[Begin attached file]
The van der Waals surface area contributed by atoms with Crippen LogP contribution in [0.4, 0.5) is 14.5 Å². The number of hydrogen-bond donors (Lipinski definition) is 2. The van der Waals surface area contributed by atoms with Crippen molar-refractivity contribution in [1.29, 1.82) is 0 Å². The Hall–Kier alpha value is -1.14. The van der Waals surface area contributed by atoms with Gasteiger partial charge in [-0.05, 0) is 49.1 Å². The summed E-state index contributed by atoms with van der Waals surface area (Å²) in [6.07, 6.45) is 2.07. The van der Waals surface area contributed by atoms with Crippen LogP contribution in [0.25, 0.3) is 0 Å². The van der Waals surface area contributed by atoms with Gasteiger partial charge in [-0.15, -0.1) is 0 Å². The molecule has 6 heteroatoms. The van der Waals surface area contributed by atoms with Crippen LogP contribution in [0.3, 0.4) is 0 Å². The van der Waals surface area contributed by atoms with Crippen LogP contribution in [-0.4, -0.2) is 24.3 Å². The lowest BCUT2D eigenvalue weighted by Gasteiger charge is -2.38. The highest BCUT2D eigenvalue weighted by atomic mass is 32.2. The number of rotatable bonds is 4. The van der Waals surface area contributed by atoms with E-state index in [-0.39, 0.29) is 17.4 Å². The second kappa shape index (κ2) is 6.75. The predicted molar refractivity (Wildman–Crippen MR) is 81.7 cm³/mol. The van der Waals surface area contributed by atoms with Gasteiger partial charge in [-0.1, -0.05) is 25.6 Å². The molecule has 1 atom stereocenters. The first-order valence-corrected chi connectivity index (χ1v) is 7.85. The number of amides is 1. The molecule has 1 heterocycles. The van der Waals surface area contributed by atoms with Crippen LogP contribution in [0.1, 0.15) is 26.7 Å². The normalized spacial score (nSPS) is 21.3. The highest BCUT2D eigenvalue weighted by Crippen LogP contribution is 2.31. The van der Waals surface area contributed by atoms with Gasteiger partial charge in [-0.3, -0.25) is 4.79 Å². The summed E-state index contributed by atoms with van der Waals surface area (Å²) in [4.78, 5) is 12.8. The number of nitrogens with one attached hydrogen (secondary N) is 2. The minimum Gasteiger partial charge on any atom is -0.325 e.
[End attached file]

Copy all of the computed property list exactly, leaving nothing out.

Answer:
The van der Waals surface area contributed by atoms with Crippen LogP contribution in [0.4, 0.5) is 14.5 Å². The number of hydrogen-bond donors (Lipinski definition) is 2. The van der Waals surface area contributed by atoms with Crippen molar-refractivity contribution in [1.29, 1.82) is 0 Å². The Hall–Kier alpha value is -1.14. The van der Waals surface area contributed by atoms with Gasteiger partial charge in [-0.05, 0) is 49.1 Å². The summed E-state index contributed by atoms with van der Waals surface area (Å²) in [6.07, 6.45) is 2.07. The van der Waals surface area contributed by atoms with Crippen LogP contribution in [0.25, 0.3) is 0 Å². The van der Waals surface area contributed by atoms with Gasteiger partial charge in [-0.15, -0.1) is 0 Å². The molecule has 6 heteroatoms. The van der Waals surface area contributed by atoms with Crippen LogP contribution in [0.3, 0.4) is 0 Å². The van der Waals surface area contributed by atoms with Crippen LogP contribution in [-0.4, -0.2) is 24.3 Å². The lowest BCUT2D eigenvalue weighted by Gasteiger charge is -2.38. The highest BCUT2D eigenvalue weighted by atomic mass is 32.2. The number of rotatable bonds is 4. The van der Waals surface area contributed by atoms with E-state index in [-0.39, 0.29) is 17.4 Å². The second kappa shape index (κ2) is 6.75. The predicted molar refractivity (Wildman–Crippen MR) is 81.7 cm³/mol. The van der Waals surface area contributed by atoms with Gasteiger partial charge in [-0.1, -0.05) is 25.6 Å². The molecule has 1 atom stereocenters. The first-order valence-corrected chi connectivity index (χ1v) is 7.85. The number of amides is 1. The molecule has 1 heterocycles. The van der Waals surface area contributed by atoms with Crippen LogP contribution in [0.1, 0.15) is 26.7 Å². The normalized spacial score (nSPS) is 21.3. The highest BCUT2D eigenvalue weighted by Crippen LogP contribution is 2.31. The van der Waals surface area contributed by atoms with Gasteiger partial charge in [-0.3, -0.25) is 4.79 Å². The summed E-state index contributed by atoms with van der Waals surface area (Å²) in [4.78, 5) is 12.8. The number of nitrogens with one attached hydrogen (secondary N) is 2. The minimum Gasteiger partial charge on any atom is -0.325 e.